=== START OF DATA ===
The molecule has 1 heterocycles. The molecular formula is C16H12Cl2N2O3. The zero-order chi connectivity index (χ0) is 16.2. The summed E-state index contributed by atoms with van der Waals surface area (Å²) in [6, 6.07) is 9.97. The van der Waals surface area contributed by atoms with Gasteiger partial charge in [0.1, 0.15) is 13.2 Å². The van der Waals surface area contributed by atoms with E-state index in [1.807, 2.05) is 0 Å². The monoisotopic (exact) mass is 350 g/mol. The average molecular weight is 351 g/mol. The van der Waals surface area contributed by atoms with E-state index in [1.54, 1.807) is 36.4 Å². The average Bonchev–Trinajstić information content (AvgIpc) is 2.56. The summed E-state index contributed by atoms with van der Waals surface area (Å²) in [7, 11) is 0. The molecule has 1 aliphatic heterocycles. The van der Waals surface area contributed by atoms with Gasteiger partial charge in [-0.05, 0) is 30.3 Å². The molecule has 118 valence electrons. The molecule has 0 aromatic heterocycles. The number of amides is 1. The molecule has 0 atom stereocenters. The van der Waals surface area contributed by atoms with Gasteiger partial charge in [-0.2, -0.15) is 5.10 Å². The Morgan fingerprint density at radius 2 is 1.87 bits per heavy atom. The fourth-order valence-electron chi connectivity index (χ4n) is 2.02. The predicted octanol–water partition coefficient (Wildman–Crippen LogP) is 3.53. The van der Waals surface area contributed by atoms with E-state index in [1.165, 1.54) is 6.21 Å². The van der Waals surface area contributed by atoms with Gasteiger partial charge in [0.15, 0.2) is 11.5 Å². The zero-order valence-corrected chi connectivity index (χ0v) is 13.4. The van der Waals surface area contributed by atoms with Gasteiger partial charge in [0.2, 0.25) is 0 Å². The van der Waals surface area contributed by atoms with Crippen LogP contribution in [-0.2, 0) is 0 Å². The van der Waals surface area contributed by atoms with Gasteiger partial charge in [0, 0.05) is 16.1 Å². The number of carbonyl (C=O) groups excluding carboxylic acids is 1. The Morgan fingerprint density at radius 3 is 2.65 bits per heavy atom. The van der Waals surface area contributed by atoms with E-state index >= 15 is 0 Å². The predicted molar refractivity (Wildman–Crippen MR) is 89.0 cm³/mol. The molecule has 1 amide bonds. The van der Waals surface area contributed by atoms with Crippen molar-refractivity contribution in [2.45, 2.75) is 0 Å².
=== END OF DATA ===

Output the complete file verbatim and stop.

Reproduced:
The molecule has 1 heterocycles. The molecular formula is C16H12Cl2N2O3. The zero-order chi connectivity index (χ0) is 16.2. The summed E-state index contributed by atoms with van der Waals surface area (Å²) in [6, 6.07) is 9.97. The van der Waals surface area contributed by atoms with Gasteiger partial charge in [0.1, 0.15) is 13.2 Å². The van der Waals surface area contributed by atoms with E-state index in [1.807, 2.05) is 0 Å². The monoisotopic (exact) mass is 350 g/mol. The average molecular weight is 351 g/mol. The van der Waals surface area contributed by atoms with E-state index in [1.54, 1.807) is 36.4 Å². The average Bonchev–Trinajstić information content (AvgIpc) is 2.56. The summed E-state index contributed by atoms with van der Waals surface area (Å²) in [7, 11) is 0. The molecule has 1 aliphatic heterocycles. The van der Waals surface area contributed by atoms with Gasteiger partial charge in [-0.05, 0) is 30.3 Å². The molecule has 118 valence electrons. The molecule has 0 aromatic heterocycles. The number of amides is 1. The molecule has 0 atom stereocenters. The van der Waals surface area contributed by atoms with Gasteiger partial charge in [-0.2, -0.15) is 5.10 Å². The Morgan fingerprint density at radius 2 is 1.87 bits per heavy atom. The fourth-order valence-electron chi connectivity index (χ4n) is 2.02. The predicted octanol–water partition coefficient (Wildman–Crippen LogP) is 3.53. The van der Waals surface area contributed by atoms with E-state index in [1.165, 1.54) is 6.21 Å². The van der Waals surface area contributed by atoms with Gasteiger partial charge in [0.15, 0.2) is 11.5 Å². The zero-order valence-corrected chi connectivity index (χ0v) is 13.4. The van der Waals surface area contributed by atoms with Gasteiger partial charge in [0.2, 0.25) is 0 Å². The van der Waals surface area contributed by atoms with Crippen LogP contribution in [-0.2, 0) is 0 Å². The van der Waals surface area contributed by atoms with Gasteiger partial charge in [0, 0.05) is 16.1 Å². The number of carbonyl (C=O) groups excluding carboxylic acids is 1. The Morgan fingerprint density at radius 3 is 2.65 bits per heavy atom. The van der Waals surface area contributed by atoms with E-state index >= 15 is 0 Å². The predicted molar refractivity (Wildman–Crippen MR) is 89.0 cm³/mol. The molecule has 1 amide bonds. The van der Waals surface area contributed by atoms with Crippen molar-refractivity contribution in [2.45, 2.75) is 0 Å².